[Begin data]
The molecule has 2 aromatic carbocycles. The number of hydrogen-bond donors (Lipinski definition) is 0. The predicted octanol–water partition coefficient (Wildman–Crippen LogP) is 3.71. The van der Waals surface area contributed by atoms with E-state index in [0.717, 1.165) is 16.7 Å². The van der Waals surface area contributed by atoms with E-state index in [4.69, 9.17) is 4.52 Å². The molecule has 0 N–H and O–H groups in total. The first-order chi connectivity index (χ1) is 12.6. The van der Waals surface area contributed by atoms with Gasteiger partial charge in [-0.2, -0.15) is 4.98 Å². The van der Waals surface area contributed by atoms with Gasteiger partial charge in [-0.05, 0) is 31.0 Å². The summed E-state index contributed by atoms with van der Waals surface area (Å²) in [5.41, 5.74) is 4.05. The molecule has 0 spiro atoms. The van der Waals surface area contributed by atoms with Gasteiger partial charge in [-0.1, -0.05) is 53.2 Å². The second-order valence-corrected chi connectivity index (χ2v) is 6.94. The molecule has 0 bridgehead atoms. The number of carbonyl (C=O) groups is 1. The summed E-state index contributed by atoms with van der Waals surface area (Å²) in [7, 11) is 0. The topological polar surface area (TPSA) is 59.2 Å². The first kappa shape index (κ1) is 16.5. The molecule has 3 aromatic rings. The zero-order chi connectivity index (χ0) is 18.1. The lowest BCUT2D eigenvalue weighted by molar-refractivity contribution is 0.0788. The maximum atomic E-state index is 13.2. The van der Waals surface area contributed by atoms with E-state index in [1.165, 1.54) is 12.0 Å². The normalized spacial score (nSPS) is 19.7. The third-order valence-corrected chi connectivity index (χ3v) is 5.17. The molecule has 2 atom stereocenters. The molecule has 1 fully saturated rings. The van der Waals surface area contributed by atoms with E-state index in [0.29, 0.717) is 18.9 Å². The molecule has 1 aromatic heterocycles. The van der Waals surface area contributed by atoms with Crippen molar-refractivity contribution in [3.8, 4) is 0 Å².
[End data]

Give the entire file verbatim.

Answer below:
The molecule has 2 aromatic carbocycles. The number of hydrogen-bond donors (Lipinski definition) is 0. The predicted octanol–water partition coefficient (Wildman–Crippen LogP) is 3.71. The van der Waals surface area contributed by atoms with E-state index in [0.717, 1.165) is 16.7 Å². The van der Waals surface area contributed by atoms with E-state index in [4.69, 9.17) is 4.52 Å². The molecule has 0 N–H and O–H groups in total. The first-order chi connectivity index (χ1) is 12.6. The van der Waals surface area contributed by atoms with Gasteiger partial charge in [-0.2, -0.15) is 4.98 Å². The van der Waals surface area contributed by atoms with Gasteiger partial charge in [-0.05, 0) is 31.0 Å². The summed E-state index contributed by atoms with van der Waals surface area (Å²) in [5.41, 5.74) is 4.05. The molecule has 0 spiro atoms. The van der Waals surface area contributed by atoms with Gasteiger partial charge in [-0.1, -0.05) is 53.2 Å². The second-order valence-corrected chi connectivity index (χ2v) is 6.94. The molecule has 0 bridgehead atoms. The number of carbonyl (C=O) groups is 1. The summed E-state index contributed by atoms with van der Waals surface area (Å²) in [7, 11) is 0. The topological polar surface area (TPSA) is 59.2 Å². The first kappa shape index (κ1) is 16.5. The molecule has 3 aromatic rings. The zero-order chi connectivity index (χ0) is 18.1. The lowest BCUT2D eigenvalue weighted by molar-refractivity contribution is 0.0788. The maximum atomic E-state index is 13.2. The van der Waals surface area contributed by atoms with E-state index in [1.165, 1.54) is 12.0 Å². The normalized spacial score (nSPS) is 19.7. The third-order valence-corrected chi connectivity index (χ3v) is 5.17. The molecule has 2 atom stereocenters. The molecule has 1 fully saturated rings. The van der Waals surface area contributed by atoms with E-state index in [0.29, 0.717) is 18.9 Å². The molecule has 1 aromatic heterocycles. The van der Waals surface area contributed by atoms with Crippen molar-refractivity contribution in [3.8, 4) is 0 Å².